Kadena resumes HH-60 helicopter flights

Kadena resumes HH-60 helicopter flights

After the crash that occurred in Ginoza on August 5, an HH-60 rescue helicopter resumed flight training at Kadena Air Base, at 1: 48 p.m. on August 16. (Photograph taken by Takuya Kinra.)


August 17, 2013 Ryukyu Shimpo

Kadena Air Base resumed HH-60 rescue helicopter flights on August 16. The U.S. military had suspended flight training for the HH-60 helicopter after one crashed in the Central Training Area near Camp Hansen in Ginoza on August 5, so only eleven days had passed since the accident. An U.S. Air Force official commented that they are confident in their ability to safely resume operational and training flights, but the cause of the crash remains unclear.

The municipalities, including the Okinawa Prefectural Government, Ginoza Village and Kadena Town, reacted by stating that resumption of the HH-60 flight training is regrettable and unacceptable. At the Japan-U.S. Joint Committee Meeting on August 15, U.S. officials commented that the investigation would take more time to identify the specific cause of the accident.

That day, three HH-60s circled many times over residential areas of Kadena Town. Local residents also saw the helicopters near four U.S. military bases in the northern part of the main island. They carried out intense flight training, including sharp turns. At 9:30 a.m., the helicopters began to turn their rotors in front of the hangars at Kadena Air Base along National Highway No. 58, taking off from the base just before 10:00 a.m. They circled many times over Kadena Town between noon and 1:30 p.m. and by evening had passed over the Furugen district of Yomitan Village and the Hijagawa River towards the sea at least nine times. The helicopters flew over the four districts, including the Central Training Area, where the HH-60 crashed, the Northern Training Area and Blue Beach. People confirmed that the helicopters crossed over Prefectural Road No.70 and flew making sharp turns. By 6:45 p.m., all the helicopters had returned to Kadena Base.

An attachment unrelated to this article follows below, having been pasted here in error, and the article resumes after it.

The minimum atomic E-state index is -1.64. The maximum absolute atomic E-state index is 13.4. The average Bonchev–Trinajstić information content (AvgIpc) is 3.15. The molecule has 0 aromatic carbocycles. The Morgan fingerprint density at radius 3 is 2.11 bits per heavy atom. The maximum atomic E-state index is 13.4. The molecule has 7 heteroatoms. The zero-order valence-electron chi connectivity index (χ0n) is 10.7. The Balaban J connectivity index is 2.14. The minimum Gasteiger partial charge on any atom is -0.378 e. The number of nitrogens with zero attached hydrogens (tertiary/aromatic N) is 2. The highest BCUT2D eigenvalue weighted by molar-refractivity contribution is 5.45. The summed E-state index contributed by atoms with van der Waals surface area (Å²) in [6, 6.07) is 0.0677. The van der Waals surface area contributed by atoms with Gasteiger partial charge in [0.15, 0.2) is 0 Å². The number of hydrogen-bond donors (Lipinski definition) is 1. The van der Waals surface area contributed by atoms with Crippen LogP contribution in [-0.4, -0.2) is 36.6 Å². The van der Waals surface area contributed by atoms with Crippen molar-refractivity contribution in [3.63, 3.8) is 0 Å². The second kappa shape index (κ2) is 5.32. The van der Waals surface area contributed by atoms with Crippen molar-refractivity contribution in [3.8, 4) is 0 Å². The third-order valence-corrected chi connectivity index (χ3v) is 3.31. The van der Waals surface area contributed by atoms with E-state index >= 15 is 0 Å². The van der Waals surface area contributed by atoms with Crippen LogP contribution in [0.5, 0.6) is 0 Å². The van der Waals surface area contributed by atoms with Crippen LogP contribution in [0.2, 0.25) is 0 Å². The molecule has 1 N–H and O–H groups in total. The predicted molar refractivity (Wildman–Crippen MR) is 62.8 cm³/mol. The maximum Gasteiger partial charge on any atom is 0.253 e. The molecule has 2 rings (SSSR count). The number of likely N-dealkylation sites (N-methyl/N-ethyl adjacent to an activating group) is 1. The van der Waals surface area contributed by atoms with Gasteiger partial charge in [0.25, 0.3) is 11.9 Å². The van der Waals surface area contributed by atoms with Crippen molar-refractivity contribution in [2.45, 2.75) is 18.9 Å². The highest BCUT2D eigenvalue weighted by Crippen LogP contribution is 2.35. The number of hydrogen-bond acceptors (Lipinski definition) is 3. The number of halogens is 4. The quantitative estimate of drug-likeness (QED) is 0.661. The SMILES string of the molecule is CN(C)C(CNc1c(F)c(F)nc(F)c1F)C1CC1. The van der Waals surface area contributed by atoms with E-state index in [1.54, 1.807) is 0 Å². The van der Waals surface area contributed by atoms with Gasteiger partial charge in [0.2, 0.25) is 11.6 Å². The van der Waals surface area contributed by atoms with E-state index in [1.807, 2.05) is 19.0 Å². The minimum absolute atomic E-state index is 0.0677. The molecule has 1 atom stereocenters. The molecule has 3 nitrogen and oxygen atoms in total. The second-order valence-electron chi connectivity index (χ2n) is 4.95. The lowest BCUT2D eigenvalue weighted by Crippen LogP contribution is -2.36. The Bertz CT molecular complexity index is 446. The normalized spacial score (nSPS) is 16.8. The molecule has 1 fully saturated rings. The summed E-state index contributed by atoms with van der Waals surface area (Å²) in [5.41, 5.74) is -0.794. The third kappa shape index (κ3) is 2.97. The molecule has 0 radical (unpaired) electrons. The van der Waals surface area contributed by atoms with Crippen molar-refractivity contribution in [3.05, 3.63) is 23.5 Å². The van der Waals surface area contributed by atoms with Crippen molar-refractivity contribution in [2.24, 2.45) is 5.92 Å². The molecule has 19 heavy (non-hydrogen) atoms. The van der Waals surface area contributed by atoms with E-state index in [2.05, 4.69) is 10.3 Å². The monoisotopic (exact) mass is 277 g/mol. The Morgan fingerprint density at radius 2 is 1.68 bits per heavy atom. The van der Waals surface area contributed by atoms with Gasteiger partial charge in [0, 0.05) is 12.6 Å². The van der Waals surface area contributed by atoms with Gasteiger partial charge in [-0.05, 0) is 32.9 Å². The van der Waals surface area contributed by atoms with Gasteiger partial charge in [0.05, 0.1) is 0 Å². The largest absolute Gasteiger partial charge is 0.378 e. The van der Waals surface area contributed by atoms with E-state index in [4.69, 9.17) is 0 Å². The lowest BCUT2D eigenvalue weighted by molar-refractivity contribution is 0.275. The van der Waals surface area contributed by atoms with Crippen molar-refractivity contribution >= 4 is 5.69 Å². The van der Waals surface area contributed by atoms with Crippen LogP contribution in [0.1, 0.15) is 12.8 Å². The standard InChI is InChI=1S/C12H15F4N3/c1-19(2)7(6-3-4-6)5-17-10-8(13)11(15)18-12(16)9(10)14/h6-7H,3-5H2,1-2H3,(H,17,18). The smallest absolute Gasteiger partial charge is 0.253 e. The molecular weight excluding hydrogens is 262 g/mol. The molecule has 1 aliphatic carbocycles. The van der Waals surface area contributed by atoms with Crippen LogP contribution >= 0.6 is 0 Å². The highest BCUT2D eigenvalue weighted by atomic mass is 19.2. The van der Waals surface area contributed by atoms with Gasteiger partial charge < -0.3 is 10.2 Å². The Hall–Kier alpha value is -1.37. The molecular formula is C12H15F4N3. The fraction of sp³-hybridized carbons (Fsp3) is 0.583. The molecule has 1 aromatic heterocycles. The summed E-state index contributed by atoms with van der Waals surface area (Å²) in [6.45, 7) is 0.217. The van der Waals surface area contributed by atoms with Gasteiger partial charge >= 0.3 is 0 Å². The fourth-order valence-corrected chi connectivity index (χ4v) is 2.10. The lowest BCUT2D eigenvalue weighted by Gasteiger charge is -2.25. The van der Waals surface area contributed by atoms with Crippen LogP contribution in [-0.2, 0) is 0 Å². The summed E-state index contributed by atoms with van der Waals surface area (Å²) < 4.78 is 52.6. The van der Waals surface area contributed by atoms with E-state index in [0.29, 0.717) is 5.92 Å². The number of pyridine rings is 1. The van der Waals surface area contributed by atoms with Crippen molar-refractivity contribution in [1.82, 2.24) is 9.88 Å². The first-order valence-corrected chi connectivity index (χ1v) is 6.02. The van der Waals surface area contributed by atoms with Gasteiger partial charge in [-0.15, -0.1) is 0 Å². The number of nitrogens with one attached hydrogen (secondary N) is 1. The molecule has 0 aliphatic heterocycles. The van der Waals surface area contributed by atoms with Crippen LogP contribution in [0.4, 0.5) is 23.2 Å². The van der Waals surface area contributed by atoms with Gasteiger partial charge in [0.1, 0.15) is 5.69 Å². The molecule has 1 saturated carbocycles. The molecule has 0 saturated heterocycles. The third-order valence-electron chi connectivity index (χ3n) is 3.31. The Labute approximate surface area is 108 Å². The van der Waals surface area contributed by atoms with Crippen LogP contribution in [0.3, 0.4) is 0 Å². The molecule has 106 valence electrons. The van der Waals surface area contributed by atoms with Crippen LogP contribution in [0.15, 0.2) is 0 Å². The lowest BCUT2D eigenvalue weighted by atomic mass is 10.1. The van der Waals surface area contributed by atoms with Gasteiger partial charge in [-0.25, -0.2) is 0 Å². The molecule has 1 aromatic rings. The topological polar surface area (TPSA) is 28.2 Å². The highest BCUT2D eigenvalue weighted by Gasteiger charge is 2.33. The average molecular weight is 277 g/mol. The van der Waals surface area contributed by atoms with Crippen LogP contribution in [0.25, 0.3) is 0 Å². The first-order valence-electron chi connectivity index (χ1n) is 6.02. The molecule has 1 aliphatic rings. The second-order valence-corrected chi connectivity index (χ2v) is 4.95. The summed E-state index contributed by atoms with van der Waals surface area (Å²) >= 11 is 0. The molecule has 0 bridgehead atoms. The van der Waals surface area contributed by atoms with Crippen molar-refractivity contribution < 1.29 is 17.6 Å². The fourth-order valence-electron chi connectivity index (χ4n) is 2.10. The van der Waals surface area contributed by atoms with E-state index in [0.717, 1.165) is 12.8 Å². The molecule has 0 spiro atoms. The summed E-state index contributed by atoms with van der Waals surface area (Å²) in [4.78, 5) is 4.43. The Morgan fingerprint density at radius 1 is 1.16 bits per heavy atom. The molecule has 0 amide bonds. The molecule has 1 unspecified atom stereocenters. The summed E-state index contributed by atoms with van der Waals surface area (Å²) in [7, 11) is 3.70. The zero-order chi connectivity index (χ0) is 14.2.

Susumu Matayoshi, the head of the Executive Office of the Governor, commented that resuming HH-60 helicopter’s’ flights was “regrettable.” Kadena Mayor Hiroshi Toyama said, “This is outrageous. We will lodge a firm protest with the U.S. military.”

At the U.S.-Japan Joint Committee meeting, Japanese officials requested that the U.S provide information on the cause of the accident as soon as possible. The U.S side explained that the investigation would take time to identify the specific cause, and that they will strive to provide information quickly to Japan. After the U.S. Air Force releases the results of investigation, officials from both countries’ foreign and defense ministries will discuss the safety of flight operations.

(English translation by T&CT, Mark Ealey)

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